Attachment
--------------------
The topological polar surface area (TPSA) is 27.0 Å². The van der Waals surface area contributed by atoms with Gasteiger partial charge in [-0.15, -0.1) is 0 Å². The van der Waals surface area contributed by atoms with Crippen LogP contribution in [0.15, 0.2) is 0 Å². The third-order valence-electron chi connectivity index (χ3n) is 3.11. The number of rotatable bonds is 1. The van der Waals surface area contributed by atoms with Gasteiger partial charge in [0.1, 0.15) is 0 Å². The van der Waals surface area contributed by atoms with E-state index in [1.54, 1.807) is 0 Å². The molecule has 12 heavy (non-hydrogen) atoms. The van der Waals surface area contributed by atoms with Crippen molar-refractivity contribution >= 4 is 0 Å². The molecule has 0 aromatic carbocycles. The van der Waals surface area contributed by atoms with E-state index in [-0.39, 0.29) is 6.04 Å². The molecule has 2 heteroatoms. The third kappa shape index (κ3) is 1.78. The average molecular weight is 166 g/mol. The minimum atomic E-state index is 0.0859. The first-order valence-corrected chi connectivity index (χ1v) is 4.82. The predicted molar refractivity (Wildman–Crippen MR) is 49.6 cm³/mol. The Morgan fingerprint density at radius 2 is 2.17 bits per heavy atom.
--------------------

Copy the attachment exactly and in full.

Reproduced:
The topological polar surface area (TPSA) is 27.0 Å². The van der Waals surface area contributed by atoms with Gasteiger partial charge in [-0.15, -0.1) is 0 Å². The van der Waals surface area contributed by atoms with Crippen LogP contribution in [0.15, 0.2) is 0 Å². The third-order valence-electron chi connectivity index (χ3n) is 3.11. The number of rotatable bonds is 1. The van der Waals surface area contributed by atoms with Gasteiger partial charge in [0.1, 0.15) is 0 Å². The van der Waals surface area contributed by atoms with E-state index in [1.54, 1.807) is 0 Å². The molecule has 12 heavy (non-hydrogen) atoms. The van der Waals surface area contributed by atoms with Crippen molar-refractivity contribution >= 4 is 0 Å². The molecule has 0 aromatic carbocycles. The van der Waals surface area contributed by atoms with E-state index in [-0.39, 0.29) is 6.04 Å². The molecule has 2 heteroatoms. The third kappa shape index (κ3) is 1.78. The average molecular weight is 166 g/mol. The minimum atomic E-state index is 0.0859. The first-order valence-corrected chi connectivity index (χ1v) is 4.82. The predicted molar refractivity (Wildman–Crippen MR) is 49.6 cm³/mol. The Morgan fingerprint density at radius 2 is 2.17 bits per heavy atom.